Scale normalization of histopathological images for batch invariant cancer diagnostic models


Histopathological images acquired from different experimental set-ups often suffer from batch-effects due to color variations and scale variations. In this paper, we develop a novel scale normalization model for histopathological images based on nuclear area distributions. Results indicate that the normalization model closely fits empirical values for two renal tumor datasets. We study the effect of scale normalization on classification of renal tumor images. Scale normalization improves classification performance in most cases. However, performance decreases in a few cases. In order to understand this, we propose two methods to filter extracted image features that are sensitive to image scaling and features that are uncorrelated with scaling factor. Feature filtering improves the classification performance of cases that were initially negatively affected by scale normalization.

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    ABSTRACT: With the objective of bringing clinical decision support systems to reality, this article reviews histopathological whole-slide imaging informatics methods, associated challenges, and future research opportunities. This review targets pathologists and informaticians who have a limited understanding of the key aspects of whole-slide image (WSI) analysis and/or a limited knowledge of state-of-the-art technologies and analysis methods. First, we discuss the importance of imaging informatics in pathology and highlight the challenges posed by histopathological WSI. Next, we provide a thorough review of current methods for: quality control of histopathological images; feature extraction that captures image properties at the pixel, object, and semantic levels; predictive modeling that utilizes image features for diagnostic or prognostic applications; and data and information visualization that explores WSI for de novo discovery. In addition, we highlight future research directions and discuss the impact of large public repositories of histopathological data, such as the Cancer Genome Atlas, on the field of pathology informatics. Following the review, we present a case study to illustrate a clinical decision support system that begins with quality control and ends with predictive modeling for several cancer endpoints. Currently, state-of-the-art software tools only provide limited image processing capabilities instead of complete data analysis for clinical decision-making. We aim to inspire researchers to conduct more research in pathology imaging informatics so that clinical decision support can become a reality.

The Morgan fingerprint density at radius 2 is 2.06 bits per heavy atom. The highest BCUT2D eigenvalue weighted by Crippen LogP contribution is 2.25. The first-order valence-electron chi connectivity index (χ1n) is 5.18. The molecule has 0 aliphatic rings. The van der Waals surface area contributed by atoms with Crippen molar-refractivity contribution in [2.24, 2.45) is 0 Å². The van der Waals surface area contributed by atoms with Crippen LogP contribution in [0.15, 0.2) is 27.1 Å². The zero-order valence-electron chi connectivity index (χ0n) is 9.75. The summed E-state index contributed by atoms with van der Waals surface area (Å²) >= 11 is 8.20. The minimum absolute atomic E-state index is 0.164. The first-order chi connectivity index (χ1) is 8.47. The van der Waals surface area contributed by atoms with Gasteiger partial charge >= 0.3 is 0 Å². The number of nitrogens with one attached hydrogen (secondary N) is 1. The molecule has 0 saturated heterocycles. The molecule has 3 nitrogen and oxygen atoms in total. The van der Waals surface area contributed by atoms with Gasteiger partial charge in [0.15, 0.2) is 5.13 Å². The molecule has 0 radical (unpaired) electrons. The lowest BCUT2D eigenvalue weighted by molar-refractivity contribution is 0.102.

Full-text · Article · Aug 2013 · Journal of the American Medical Informatics Association
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    ABSTRACT: Researchers have developed computer-aided decision support systems for translational medicine that aim to objectively and efficiently diagnose cancer using histopathological images. However, the performance of such systems is confounded by nonbiological experimental variations or "batch effects" that can commonly occur in histopathological data, especially when images are acquired using different imaging devices and patient samples. This is even more problematic in large-scale studies in which cross-laboratory sharing of large volumes of data is necessary. Batch effects can change quantitative morphological image features and decrease the prediction performance. Using four batches of renal tumor images, we compare one image-level and five feature-level batch effect removal methods. Principal component variation analysis shows that batch is a large source of variance in image features. Results show that feature-level normalization methods reduce batch-contributed variance to almost zero. Moreover, feature-level normalization, especially ComBatN, improves cross-batch and combined-batch prediction performance. Compared to no normalization, ComBatN improves performance in 83% and 90% of cross-batch and combined-batch prediction models, respectively.
    Full-text · Article · May 2014
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    ABSTRACT: Clinical decision support systems use image processing and machine learning methods to objectively predict cancer in histopathological images. Integral to the development of machine learning classifiers is the ability to generalize from training data to unseen future data. A classification model's ability to accurately predict class label for new unseen data is measured by performance metrics, which also informs the classifier model selection process. Based on our research, commonly used metrics in literature (such as accuracy, ROC curve) do not accurately reflect the trained model's robustness. To the best of our knowledge, no research has been conducted to quantitatively compare performance metrics in the context of cancer prediction in histopathological images. In this paper, we evaluate various performance metrics and show that the Lift metric has the highest correlation between internal and external validation sets of a nested cross validation pipeline (R(2) = 0.57). Thus, we demonstrate that the Lift metric best generalizes classifier performance among the 23 metrics that were evaluated. Using the lift metric, we develop a classifier with a misclassification rate of 0.25 (4-class classifier) for data that the model was not trained on (external validation).
    No preview · Article · Aug 2014